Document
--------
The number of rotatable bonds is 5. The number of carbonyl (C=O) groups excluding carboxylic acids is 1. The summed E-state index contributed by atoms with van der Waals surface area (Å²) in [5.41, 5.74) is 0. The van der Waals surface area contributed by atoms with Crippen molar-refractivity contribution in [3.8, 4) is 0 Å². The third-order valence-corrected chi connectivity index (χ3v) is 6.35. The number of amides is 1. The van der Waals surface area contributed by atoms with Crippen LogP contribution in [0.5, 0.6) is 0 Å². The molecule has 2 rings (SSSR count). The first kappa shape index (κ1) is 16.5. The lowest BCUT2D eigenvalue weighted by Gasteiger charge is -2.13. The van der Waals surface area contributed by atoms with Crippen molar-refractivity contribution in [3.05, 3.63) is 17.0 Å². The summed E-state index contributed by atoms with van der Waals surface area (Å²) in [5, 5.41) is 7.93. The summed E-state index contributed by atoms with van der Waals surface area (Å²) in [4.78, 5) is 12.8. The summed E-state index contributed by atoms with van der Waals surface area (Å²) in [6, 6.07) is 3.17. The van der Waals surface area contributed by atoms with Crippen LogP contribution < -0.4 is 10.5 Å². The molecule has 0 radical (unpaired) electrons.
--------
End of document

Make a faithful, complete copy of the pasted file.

The number of rotatable bonds is 5. The number of carbonyl (C=O) groups excluding carboxylic acids is 1. The summed E-state index contributed by atoms with van der Waals surface area (Å²) in [5.41, 5.74) is 0. The van der Waals surface area contributed by atoms with Crippen molar-refractivity contribution in [3.8, 4) is 0 Å². The third-order valence-corrected chi connectivity index (χ3v) is 6.35. The number of amides is 1. The van der Waals surface area contributed by atoms with Crippen LogP contribution in [0.5, 0.6) is 0 Å². The molecule has 2 rings (SSSR count). The first kappa shape index (κ1) is 16.5. The lowest BCUT2D eigenvalue weighted by Gasteiger charge is -2.13. The van der Waals surface area contributed by atoms with Crippen molar-refractivity contribution in [3.05, 3.63) is 17.0 Å². The summed E-state index contributed by atoms with van der Waals surface area (Å²) in [5, 5.41) is 7.93. The summed E-state index contributed by atoms with van der Waals surface area (Å²) in [4.78, 5) is 12.8. The summed E-state index contributed by atoms with van der Waals surface area (Å²) in [6, 6.07) is 3.17. The van der Waals surface area contributed by atoms with Crippen LogP contribution < -0.4 is 10.5 Å². The molecule has 0 radical (unpaired) electrons.